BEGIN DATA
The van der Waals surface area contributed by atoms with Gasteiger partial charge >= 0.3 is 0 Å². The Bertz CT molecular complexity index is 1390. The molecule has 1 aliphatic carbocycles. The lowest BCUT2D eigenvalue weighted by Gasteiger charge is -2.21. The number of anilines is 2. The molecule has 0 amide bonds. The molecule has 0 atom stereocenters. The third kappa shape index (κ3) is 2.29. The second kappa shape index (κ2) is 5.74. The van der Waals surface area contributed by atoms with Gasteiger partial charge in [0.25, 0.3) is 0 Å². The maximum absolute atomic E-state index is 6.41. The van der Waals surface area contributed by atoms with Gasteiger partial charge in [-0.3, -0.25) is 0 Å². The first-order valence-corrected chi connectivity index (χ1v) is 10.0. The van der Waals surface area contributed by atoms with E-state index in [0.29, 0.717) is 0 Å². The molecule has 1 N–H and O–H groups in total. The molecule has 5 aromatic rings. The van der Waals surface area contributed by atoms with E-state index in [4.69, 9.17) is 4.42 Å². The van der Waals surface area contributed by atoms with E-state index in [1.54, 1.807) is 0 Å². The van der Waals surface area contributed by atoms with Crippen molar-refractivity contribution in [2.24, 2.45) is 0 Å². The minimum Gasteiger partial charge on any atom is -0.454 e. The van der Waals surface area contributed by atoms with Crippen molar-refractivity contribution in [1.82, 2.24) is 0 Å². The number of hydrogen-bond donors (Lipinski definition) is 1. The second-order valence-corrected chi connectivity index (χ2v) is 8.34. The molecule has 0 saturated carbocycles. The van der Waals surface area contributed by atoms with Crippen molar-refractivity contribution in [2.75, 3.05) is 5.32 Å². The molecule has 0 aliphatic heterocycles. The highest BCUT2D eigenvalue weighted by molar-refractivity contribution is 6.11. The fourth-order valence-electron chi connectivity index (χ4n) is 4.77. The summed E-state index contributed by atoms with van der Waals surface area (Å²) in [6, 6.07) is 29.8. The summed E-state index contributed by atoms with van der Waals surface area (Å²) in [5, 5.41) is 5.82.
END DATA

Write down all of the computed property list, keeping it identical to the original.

The van der Waals surface area contributed by atoms with Gasteiger partial charge >= 0.3 is 0 Å². The Bertz CT molecular complexity index is 1390. The molecule has 1 aliphatic carbocycles. The lowest BCUT2D eigenvalue weighted by Gasteiger charge is -2.21. The number of anilines is 2. The molecule has 0 amide bonds. The molecule has 0 atom stereocenters. The third kappa shape index (κ3) is 2.29. The second kappa shape index (κ2) is 5.74. The van der Waals surface area contributed by atoms with Gasteiger partial charge in [0.25, 0.3) is 0 Å². The maximum absolute atomic E-state index is 6.41. The van der Waals surface area contributed by atoms with Gasteiger partial charge in [-0.3, -0.25) is 0 Å². The first-order valence-corrected chi connectivity index (χ1v) is 10.0. The van der Waals surface area contributed by atoms with E-state index in [0.29, 0.717) is 0 Å². The molecule has 1 N–H and O–H groups in total. The molecule has 5 aromatic rings. The van der Waals surface area contributed by atoms with E-state index in [4.69, 9.17) is 4.42 Å². The van der Waals surface area contributed by atoms with E-state index in [1.54, 1.807) is 0 Å². The van der Waals surface area contributed by atoms with Crippen molar-refractivity contribution in [2.24, 2.45) is 0 Å². The minimum Gasteiger partial charge on any atom is -0.454 e. The van der Waals surface area contributed by atoms with Crippen molar-refractivity contribution in [1.82, 2.24) is 0 Å². The number of hydrogen-bond donors (Lipinski definition) is 1. The second-order valence-corrected chi connectivity index (χ2v) is 8.34. The molecule has 0 saturated carbocycles. The van der Waals surface area contributed by atoms with Crippen molar-refractivity contribution in [2.75, 3.05) is 5.32 Å². The molecule has 0 aliphatic heterocycles. The highest BCUT2D eigenvalue weighted by molar-refractivity contribution is 6.11. The fourth-order valence-electron chi connectivity index (χ4n) is 4.77. The summed E-state index contributed by atoms with van der Waals surface area (Å²) in [6, 6.07) is 29.8. The summed E-state index contributed by atoms with van der Waals surface area (Å²) in [5, 5.41) is 5.82.